This is the version of the Neotantra article after I did an extensive rewrite but which was subsequently undone after I dropped out of contributing to its editing due to the consistency of other editors to bias the description of neotantra in favor of fundamentalist Hindu and Buddhist precepts and practices.
I included this explanation for my withdrawing from participating in editing the Neotantra article in the Discussion Page:
Webster's - "Etymology: Greek, from neos: new -- recent, Neogene: new and different period or form of". Neo-anything can refer to varying degrees of morphing of the original- from being unambiguously derived from the original as exampled in various art styles- neoclassical, neoimpressionism, neoexpressionism to highly dubious relationships such as the term neofascism as common usage for characterizing religions, politics or philosophies with which one disagrees viz: Religious_fascism The problem with defining neotantra is that there is no guideline for establishing to what degree it should or should not conform to the convoluted and diverse traditions of Tantra belief and practice. The definition is totally dependent on the perspective between the extremes of fundamentalist Hinduism and Buddhism and a new-age, integral spiritual approach which tends to bypass all but the single traditional concept- that sexual ecstasy is a path to attaining absolute desirelessness- the key to realization. To "push" references that are advocates of any degree of Tantra religious tradition is to bias the article in favor of the fundamentalist perspective and deny the open-ended reality of neotantric practitioners. The fundamental dilemma will persist until the neotantra article is taken outside the wikiproject Hinduism (or Buddhism) where it can evolve to reflect that reality. Mayagaia 00:40, 6 May 2007 (UTC)
From Wikipedia, the free encyclopedia
Neotantra is a collection of practices based on ancient Buddhist and/or Hindu Tantra writings and teachings that are used by modern practitioners in their quest to attain freedom and enlightenment. The interpretation of how this is done varies tremendously, ranging from very concrete ceremonies and rituals, all the way to the direct and immediate realization of the Divine.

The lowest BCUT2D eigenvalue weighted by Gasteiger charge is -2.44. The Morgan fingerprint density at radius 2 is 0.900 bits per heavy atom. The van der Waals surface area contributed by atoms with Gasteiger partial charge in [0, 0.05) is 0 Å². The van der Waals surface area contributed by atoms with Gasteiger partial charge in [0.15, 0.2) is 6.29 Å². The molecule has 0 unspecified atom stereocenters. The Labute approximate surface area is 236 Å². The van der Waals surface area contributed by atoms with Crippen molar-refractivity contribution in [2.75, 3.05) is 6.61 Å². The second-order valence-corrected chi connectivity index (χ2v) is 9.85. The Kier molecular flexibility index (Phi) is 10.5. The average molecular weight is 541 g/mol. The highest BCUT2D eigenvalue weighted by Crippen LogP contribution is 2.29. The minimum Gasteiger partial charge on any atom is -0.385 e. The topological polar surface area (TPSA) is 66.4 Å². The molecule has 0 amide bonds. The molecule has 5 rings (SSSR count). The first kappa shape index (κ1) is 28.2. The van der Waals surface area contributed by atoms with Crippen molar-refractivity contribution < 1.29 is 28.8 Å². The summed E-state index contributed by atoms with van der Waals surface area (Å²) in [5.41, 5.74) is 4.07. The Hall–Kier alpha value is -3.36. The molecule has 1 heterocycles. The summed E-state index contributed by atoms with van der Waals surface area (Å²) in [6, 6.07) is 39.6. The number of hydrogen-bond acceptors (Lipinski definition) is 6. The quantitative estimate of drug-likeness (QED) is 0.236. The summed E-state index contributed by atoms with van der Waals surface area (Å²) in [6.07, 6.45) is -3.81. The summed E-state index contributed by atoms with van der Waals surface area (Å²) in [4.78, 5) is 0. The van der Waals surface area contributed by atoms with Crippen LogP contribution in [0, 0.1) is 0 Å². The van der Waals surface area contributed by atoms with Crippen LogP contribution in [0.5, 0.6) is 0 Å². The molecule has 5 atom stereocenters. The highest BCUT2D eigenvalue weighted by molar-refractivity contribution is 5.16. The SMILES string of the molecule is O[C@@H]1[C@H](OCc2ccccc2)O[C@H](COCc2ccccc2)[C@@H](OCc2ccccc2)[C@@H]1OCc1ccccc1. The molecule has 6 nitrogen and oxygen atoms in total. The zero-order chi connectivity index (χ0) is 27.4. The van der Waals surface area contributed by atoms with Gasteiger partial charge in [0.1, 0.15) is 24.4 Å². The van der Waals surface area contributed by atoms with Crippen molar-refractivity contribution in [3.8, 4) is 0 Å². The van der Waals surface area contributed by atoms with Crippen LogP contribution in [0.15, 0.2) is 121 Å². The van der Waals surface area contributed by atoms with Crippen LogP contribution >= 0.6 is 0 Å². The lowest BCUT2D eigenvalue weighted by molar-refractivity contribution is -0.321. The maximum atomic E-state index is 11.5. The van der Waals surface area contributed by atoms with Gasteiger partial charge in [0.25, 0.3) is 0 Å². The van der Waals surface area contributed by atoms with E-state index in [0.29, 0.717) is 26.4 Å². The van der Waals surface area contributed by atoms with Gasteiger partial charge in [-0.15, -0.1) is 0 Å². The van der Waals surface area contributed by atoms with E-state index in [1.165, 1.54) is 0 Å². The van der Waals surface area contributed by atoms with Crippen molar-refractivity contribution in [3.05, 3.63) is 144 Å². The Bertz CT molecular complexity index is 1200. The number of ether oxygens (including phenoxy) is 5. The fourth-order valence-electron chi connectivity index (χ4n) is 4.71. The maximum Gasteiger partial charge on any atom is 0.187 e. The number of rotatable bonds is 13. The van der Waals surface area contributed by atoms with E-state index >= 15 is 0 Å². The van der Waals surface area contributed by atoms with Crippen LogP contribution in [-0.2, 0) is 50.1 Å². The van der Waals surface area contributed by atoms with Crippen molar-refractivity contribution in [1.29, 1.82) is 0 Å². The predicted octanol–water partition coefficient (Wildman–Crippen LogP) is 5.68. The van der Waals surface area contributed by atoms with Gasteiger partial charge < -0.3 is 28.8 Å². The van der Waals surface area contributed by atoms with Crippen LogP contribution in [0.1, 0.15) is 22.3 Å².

One neotantric path adopts components of "right practices" (dharma) that feature recognition of the visible world as a manifestation of Lila of the Divine Mother with oneness between self and the visible world experienced in the sexual act symbolizing Shiva-Shakti union of the godhead. In this path, the neotantric metaphysical core is derived from a fundamental dictum in traditional yoga practice that all desire must be extinguished through meditation to experience liberation. Many historic Hindu Tantras of the left-hand path, Vamachara, Kaula, Lakshmi, Shakta, as well as some Buddhist and Taoist sexual yoga prescribe a way of meditation through the ecstasy of sexual union to attain absolute desirelessness and awakening. Some neotantriks embrace this core concept, but modify the religious constructs and rigors of traditional Tantras, discarding certain transgressive elements of left-hand practice in an exploration of the extent to which integral spirituality can facilitate access to the ultimate experience of ecstatic transcendence.
Other neotantrikas reject dharma as too constricting, and instead seek to perfect their own inner wisdom. These neotantriks view the entire material world as divine, thus the body is divine, and they use it as a valid pathway for reaching awakening and connection with the Godhead. For this reason some neotantrikas have studied various physical practices, including certain sexual ones, to help them achieve their spiritual goals. Many of these are outlined in the Vijnaya Bhairava, and the Tantraloka of Abhinavagupta (both written between the 7th and 10th centuries A.D).